Carroll Democrats nominate seven to seek state, county offices

Maryland votes 2006

July 19, 2006|By LAURA MCCANDLISH | LAURA MCCANDLISH,SUN REPORTER

Carroll County's Democratic Central Committee nominated seven candidates for county and state elected office by yesterday's deadline for naming party members to fill vacancies on the ballot.

Democratic candidates face an arduous battle in Carroll, where the majority of registered voters are Republicans. The only Democrat who had filed to run for the county Board of Commissioners by the original July 3 filing deadline withdrew last week.

The three Democratic commissioner candidates, who all live in Sykesville, are Dennis E. Beard, 60, a retired Howard County firefighter; Vincent F. DiPietro, 67, a retired electrical engineer from the Goddard Space Center in Greenbelt; and Richard F. Solomon, 53, a senior planner at First Data, a credit-card-transaction company.

As a conservative Democrat, Beard said he respects the current commissioners but would further stress fiscal responsibility and funding for schools.

"I realize I've got a very long road to travel to achieve victory," he said. "But if the central committee hadn't gotten some folks to step forward, come the general election, at the local level, there would really be no reason for Democrats to vote."

Only one-third of the county's registered voters are Democrats. A little more than half are Republicans, according to the most recent statistics released by the local Board of Elections. The county's General Assembly delegation and the county commissioners are all Republicans.

"At one time, almost all the office holders were Democrats," Herbert C. Smith, a political scientist at McDaniel College, said of Carroll County in the 1960s and 1970s. "Things change in politics. The way you build a party is by waging campaigns, providing an avenue for folks to express certain views."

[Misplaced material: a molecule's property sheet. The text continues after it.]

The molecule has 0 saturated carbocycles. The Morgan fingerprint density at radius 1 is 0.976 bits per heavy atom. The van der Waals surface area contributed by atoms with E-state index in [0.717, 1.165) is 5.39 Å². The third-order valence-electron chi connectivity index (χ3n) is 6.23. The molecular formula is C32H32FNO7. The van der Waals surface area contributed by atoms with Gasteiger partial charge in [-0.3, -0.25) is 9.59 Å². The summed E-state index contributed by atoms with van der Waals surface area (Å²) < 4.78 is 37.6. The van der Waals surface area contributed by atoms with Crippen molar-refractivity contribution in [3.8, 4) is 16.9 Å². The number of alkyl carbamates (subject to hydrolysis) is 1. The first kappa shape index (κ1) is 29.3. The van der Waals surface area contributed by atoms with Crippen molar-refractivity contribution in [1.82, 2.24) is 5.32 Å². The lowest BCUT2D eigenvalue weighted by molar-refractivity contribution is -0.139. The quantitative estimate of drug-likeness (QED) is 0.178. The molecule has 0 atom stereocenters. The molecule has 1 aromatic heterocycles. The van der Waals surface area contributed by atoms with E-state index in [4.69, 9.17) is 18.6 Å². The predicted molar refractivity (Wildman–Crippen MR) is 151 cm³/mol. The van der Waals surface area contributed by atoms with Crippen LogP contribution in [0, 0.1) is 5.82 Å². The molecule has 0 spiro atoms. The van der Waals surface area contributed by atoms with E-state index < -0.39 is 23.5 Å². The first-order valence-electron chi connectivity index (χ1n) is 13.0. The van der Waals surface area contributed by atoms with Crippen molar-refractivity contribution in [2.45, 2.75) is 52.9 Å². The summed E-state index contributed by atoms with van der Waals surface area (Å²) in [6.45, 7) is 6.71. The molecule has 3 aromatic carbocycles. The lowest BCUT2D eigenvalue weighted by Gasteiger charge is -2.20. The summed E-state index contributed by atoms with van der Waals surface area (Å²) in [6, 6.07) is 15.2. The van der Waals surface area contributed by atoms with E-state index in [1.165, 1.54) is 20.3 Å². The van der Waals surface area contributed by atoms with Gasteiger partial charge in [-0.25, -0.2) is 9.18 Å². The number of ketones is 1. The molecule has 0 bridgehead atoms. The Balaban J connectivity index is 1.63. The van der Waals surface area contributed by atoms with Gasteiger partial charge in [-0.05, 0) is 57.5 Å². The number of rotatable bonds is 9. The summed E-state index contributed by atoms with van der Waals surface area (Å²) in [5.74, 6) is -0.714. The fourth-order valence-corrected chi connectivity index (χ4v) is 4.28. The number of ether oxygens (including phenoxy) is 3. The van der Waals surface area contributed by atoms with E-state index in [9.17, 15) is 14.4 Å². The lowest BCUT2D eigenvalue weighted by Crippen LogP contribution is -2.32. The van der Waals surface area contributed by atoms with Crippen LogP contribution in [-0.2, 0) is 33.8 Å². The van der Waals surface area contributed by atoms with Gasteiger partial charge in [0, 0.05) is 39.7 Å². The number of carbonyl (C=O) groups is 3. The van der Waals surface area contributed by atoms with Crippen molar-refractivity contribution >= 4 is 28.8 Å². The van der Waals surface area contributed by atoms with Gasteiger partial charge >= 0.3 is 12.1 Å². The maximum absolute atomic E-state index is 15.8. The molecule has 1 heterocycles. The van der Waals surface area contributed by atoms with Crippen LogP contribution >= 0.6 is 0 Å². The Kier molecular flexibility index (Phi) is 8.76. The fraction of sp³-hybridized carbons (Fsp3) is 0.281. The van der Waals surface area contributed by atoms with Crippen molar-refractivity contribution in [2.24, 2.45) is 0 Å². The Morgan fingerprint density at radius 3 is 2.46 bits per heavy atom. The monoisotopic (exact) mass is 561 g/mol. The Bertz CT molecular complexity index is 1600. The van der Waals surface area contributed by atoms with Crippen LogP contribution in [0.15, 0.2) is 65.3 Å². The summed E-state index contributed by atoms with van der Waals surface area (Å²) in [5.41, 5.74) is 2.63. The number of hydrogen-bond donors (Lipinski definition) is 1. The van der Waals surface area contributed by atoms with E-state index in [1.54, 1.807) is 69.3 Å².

The Democratic candidate who withdrew from the commissioner race, Dana L. Dembrow, a former Montgomery County delegate who lives in Sykesville, said he decided to focus on raising his two daughters after his wife's unexpected death late last month.

Suzette Dembrow had a stroke and cerebral hemorrhage and died during brain surgery, her husband said.

"I've gone through an immediate tragedy," Dembrow said. "I just want to get out of the public eye."

Dembrow's relationship with his late wife provided another obstacle that could have haunted his campaign. In 2002, Dembrow admitted slapping his wife, but he was acquitted of assault charges when she refused to testify against him.

The three new Democratic commissioner candidates are all from South Carroll, the county's most populous and rapidly growing region.

"There's a better Democrat-to-Republican ratio there," Smith said. "The north end of the county is very conservative."

Still, there isn't a single voting precinct in the county that isn't majority Republican, said Gail Carter, deputy director of the Board of Elections.

A day after Dembrow withdrew, Donald I. Dell, the former three-term, pro-development commissioner who lost in the 2002 primary, also dropped out of the commissioner race.

Dell, 81, who calls himself a "homegrown conservative Republican farmer," said his fifth-generation farming family did not want him to run again.

He said he will not publicly endorse any commissioner candidates.

"I'm not sure my public support would help anybody," Dell said.

The central committee also nominated two Democrats for the District 5A House of Delegates race, which is crowded with seven Republicans.

The district's voters, from Westminster, Hampstead and Manchester, will elect two delegates in what could prove a particularly contentious race.

The Democratic 5A candidates, Frank H. Rammes of Finksburg and Ann Darrin of Westminster, are also running as incumbents for spots on the Democratic Central Committee.

Democrats decided to focus on District 5A because there are no clear Republican frontrunners for the seats, said Martin A. Radinsky, chairman of the county's Democratic Central Committee.

The committee's two other Democratic nominees are also from Sykesville. Nimrod Davis Jr. joins six Republicans in a run for clerk of the court and Valerie Schultz will challenge Republican incumbent Paul G. Zimmermann for register of wills.

laura.mccandlish@baltsun.com

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